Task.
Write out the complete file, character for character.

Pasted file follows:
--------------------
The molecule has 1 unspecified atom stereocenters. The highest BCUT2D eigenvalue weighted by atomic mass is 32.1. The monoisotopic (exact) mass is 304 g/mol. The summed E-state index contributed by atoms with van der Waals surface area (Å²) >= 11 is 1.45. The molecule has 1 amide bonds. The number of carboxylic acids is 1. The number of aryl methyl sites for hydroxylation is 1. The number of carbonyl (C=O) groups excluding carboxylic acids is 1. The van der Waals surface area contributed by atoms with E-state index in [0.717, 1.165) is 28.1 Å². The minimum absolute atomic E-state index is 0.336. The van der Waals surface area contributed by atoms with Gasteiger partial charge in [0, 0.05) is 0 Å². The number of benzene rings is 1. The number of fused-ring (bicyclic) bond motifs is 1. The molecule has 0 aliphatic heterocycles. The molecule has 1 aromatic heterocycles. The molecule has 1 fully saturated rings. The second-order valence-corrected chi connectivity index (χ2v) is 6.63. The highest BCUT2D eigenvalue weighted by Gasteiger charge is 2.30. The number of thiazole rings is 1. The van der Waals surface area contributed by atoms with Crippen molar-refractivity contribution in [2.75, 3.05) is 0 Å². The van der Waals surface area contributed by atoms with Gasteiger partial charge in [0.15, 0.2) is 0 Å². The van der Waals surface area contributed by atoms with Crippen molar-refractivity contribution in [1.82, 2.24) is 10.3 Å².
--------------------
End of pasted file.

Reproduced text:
The molecule has 1 unspecified atom stereocenters. The highest BCUT2D eigenvalue weighted by atomic mass is 32.1. The monoisotopic (exact) mass is 304 g/mol. The summed E-state index contributed by atoms with van der Waals surface area (Å²) >= 11 is 1.45. The molecule has 1 amide bonds. The number of carboxylic acids is 1. The number of aryl methyl sites for hydroxylation is 1. The number of carbonyl (C=O) groups excluding carboxylic acids is 1. The van der Waals surface area contributed by atoms with E-state index in [0.717, 1.165) is 28.1 Å². The minimum absolute atomic E-state index is 0.336. The van der Waals surface area contributed by atoms with Gasteiger partial charge in [0, 0.05) is 0 Å². The number of benzene rings is 1. The number of fused-ring (bicyclic) bond motifs is 1. The molecule has 0 aliphatic heterocycles. The molecule has 1 aromatic heterocycles. The molecule has 1 fully saturated rings. The second-order valence-corrected chi connectivity index (χ2v) is 6.63. The highest BCUT2D eigenvalue weighted by Gasteiger charge is 2.30. The number of thiazole rings is 1. The van der Waals surface area contributed by atoms with Crippen molar-refractivity contribution in [2.75, 3.05) is 0 Å². The van der Waals surface area contributed by atoms with Gasteiger partial charge in [0.15, 0.2) is 0 Å². The van der Waals surface area contributed by atoms with Crippen molar-refractivity contribution in [1.82, 2.24) is 10.3 Å².